Cisco Systems on Tuesday announced the Cisco Network Building Mediator Manager 6300, a platform to manage all the systems in an enterprise that consume energy, across all the organization's facilities.
"Think of this as an energy router," said Marthin De Beer, speaking in a session at the Cisco Live user conference in Las Vegas, monitored via webcast. He compared the current world of lighting, appliances and HVAC (heating, ventilation and air-conditioning) systems to the early days of the Internet, when Cisco made its mark with routers that could speak a host of proprietary data networking protocols. Over time, Cisco has helped networking converge on IP (Internet Protocol).
The Mediator Manager is designed to link together multiple units of the Cisco Network Building Mediator, which monitors and manages the various energy-consuming systems in a particular facility. The Building Mediator was introduced last year after Cisco acquired building management vendor Richards-Zeta, which developed the technology on which it is based. On Tuesday, Cisco also announced the latest version of that platform, the Network Building Mediator 3.1.
De Beer introduced the Mediator Manager as part of a broad energy-management initiative for both enterprises and homes that Cisco unveiled on Tuesday. The company wants to help both companies and consumers monitor their energy use in detail, manage it for both cost savings and environmental goals, and use policies to automatically modify consumption under special circumstances.
With the Mediator Manager, a server-based platform, enterprises will be able to link multiple Mediator units to manage the energy use of all their facilities from a central enterprise portal. The combined system will be able to manage hundreds or thousands of buildings, De Beer said. From the management portal, administrators will be able to see graphical representations of the conditions of specific systems. Global maintenance schedules and alarm monitoring will be part of the platform. The Mediator will work in conjunction with Cisco's EnergyWise technology, which is already available on the company's switches and routers for managing IT energy use.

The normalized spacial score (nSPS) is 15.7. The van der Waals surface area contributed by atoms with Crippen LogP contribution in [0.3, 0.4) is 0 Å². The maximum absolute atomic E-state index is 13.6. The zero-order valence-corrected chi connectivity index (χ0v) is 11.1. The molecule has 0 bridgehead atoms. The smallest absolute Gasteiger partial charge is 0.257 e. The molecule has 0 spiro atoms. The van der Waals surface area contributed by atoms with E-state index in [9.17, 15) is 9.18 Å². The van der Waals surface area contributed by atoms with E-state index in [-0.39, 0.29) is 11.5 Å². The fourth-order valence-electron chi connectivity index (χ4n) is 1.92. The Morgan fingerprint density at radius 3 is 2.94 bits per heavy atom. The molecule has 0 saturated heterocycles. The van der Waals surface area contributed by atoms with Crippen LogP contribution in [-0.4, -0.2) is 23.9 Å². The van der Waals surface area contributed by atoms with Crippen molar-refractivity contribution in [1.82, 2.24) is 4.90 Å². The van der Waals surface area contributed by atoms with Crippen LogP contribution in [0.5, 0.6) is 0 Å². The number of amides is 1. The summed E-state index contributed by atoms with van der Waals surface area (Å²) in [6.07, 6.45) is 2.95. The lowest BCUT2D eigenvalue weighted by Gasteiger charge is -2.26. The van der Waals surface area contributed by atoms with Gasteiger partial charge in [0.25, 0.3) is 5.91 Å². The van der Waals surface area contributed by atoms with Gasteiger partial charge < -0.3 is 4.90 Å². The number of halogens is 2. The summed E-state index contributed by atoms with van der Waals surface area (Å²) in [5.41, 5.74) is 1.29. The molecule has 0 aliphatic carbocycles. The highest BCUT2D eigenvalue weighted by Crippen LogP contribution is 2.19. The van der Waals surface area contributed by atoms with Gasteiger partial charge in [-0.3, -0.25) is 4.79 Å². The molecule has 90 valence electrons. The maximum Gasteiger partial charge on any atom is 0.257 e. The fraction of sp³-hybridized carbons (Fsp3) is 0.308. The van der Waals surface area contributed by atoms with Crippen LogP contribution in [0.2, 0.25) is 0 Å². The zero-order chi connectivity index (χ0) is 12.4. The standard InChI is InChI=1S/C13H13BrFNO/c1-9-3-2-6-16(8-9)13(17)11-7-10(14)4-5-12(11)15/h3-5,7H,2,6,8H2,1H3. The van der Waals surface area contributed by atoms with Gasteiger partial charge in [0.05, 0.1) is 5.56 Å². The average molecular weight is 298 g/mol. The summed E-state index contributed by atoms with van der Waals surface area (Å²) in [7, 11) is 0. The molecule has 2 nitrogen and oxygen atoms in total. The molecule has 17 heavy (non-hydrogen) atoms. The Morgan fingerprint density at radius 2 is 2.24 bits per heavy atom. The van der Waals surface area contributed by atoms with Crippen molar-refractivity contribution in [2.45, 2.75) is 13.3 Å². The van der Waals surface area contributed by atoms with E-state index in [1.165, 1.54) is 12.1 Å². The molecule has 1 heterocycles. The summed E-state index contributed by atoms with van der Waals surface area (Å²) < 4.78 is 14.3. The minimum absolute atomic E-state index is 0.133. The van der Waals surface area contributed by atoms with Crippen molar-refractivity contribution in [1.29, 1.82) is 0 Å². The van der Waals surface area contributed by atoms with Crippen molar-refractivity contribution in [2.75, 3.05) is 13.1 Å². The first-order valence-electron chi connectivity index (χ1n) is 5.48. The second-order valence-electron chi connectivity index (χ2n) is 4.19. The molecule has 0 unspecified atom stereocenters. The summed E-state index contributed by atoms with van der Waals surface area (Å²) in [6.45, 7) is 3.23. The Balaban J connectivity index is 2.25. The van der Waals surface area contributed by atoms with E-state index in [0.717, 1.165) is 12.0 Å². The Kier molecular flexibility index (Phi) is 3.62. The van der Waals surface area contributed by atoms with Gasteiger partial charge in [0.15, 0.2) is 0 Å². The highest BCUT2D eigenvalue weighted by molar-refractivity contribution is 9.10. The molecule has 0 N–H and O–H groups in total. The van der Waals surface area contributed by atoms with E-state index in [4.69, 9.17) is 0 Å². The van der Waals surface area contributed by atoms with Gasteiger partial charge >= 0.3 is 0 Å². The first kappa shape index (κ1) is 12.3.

NetApp, the data storage vendor in Sunnyvale, California, has been using the Mediator products in its main facility and is saving about 30 percent per year on energy consumption, said Dave Shroyer, senior controls manager at NetApp, who spoke at the Cisco Live session. NetApp is able to receive alerts from its electric utility that automatically trigger energy-saving changes in its building systems whenever the utility is experiencing a heavy load. The utility reimburses NetApp for having this capability, Shroyer said.
The Cisco Network Building Mediator 3.1 carries a starting list price of US$4,995, and the Mediator Manager starts at $14,995. They are available now in the U.S. and Canada and will be rolled out in other markets over time.